After putting up an instructable on making raised beds I realized I should probably go a little more in-depth on the dirt sifter since it’s a vital part of my gardening routine. If your dirt is in need of as much amendment as mine you’ll be doing a fair amount of sifting too. If not, well lucky you.
My sifter was scrapped together in an afternoon. Even though it’s not real easy on the eye it functions quite well. I’ve put thousands of pounds of dirt through it and it’s still holding up.
Step 1: The Base
The base holds up the tray for sifting. It needs to be sturdy but also easy to carry around. I used my favorite building materials for this project- stuff I had lying around and drywall screws. I used angle aluminum in the corners as posts because it is nice and rigid as well as lightweight. 2x2s would work just fine. The plywood on the horizontal pieces needs to be fairly wide to help with bracing. In the corners of each of the posts I put 3″ deck screws to loop the cord from the tray over. You only need them on one side but this way is more versatile.
Step 2: The Tray
The tray is were all the action happens. The tray needs to be light. You are going to be lifting the tray on and off the base over and over again. It also needs to be sturdy. The tray gets filled with heavy rocks and dirt and then gets shaken dozens of times until every thing that’s going through has done so. Your construction needs to hold up to the abuse.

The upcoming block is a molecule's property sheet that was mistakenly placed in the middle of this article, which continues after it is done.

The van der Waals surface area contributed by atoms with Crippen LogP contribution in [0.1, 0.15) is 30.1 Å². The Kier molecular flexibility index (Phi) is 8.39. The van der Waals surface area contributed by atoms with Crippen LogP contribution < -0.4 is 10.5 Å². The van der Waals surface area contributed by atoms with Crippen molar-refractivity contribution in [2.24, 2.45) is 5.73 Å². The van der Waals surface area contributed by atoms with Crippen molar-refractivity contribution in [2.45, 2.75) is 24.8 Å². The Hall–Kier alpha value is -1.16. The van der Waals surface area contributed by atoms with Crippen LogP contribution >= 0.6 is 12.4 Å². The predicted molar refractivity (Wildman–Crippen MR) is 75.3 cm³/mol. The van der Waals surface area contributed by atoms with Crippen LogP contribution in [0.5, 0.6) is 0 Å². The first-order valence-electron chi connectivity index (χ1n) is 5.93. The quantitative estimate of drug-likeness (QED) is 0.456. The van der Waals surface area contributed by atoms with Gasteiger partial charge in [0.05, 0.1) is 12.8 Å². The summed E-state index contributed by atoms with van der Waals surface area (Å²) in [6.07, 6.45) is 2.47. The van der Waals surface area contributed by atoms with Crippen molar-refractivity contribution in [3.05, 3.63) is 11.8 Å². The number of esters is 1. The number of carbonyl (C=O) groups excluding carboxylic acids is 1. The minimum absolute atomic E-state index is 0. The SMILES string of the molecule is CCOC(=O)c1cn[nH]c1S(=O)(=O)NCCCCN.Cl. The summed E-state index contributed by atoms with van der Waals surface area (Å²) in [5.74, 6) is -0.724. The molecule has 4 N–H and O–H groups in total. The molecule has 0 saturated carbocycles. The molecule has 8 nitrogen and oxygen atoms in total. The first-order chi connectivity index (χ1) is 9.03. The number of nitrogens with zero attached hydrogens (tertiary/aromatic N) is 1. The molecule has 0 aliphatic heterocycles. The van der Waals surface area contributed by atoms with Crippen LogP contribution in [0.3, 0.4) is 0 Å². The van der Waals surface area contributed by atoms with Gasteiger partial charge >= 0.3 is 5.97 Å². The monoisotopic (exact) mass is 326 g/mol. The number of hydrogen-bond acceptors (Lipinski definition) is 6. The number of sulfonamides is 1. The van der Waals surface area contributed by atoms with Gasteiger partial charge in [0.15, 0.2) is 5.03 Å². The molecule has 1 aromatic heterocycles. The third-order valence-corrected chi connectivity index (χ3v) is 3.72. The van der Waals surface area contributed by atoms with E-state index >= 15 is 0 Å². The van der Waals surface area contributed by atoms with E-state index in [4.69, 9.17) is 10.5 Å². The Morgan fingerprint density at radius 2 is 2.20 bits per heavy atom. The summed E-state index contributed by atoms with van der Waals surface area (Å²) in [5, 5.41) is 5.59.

The tray sides are made out of 1x4s screwed together with metal angle brackets in the corners. The screen is 2 layers of hardware cloth one with 1/2″ holes and one with 1/4″ holes. The 1/2″ cloth is to provide support to help hold the weight of the dirt.
After you have screwed the sides together place the tray face down and lay the hardware cloth on it. Take some strips of 1.5″ wide x 3/4″ thick wood (or plywood) and screw them into the bottom of the tray. Make sure the screws go through the holes of the screen.
The handles are 16″ pieces of 2×2. I used an angle grinder with a sanding disk to shape them so that they would fit comfortably in my hand. Use 3″ screws to attach them to the bottom of the tray. I had them screwed in the sides for the first year but eventually they failed and ripped out chunks of wood from the sides of the tray.
Drill a 1/2″ hole about 3″ in from the end to slip the cord through. I like to use reinforced clothesline. It holds up the best. I also wrap the ends in tape to make an eyelet. This helps with wear as well as keeping the cord secure on the corner posts.
The cord is just tied in a circle with the ends poked through the holes in the tray. Set the length so that the tray sits about two inches above the base crossbar. This way it won’t bang into it while you are sifting.
The handles should rest on the crossbar on the other end. They keep the tray stable as you are filling it.
Step 3: Using It
Using the sifter is very straightforward. You fill it with as much material as you can comfortably shake. Push and pull the tray in front of you and the sifted dirt will fall through leaving the big stuff behind.
You’ll be amazed at how nice your dirt looks after a trip through the sifter. Your plants will thank you too!
If you like projects there's plenty more at our site: Mike and Molly's House where we chronicle our Mighty Projects on our Mini Farm (AKA our backyard).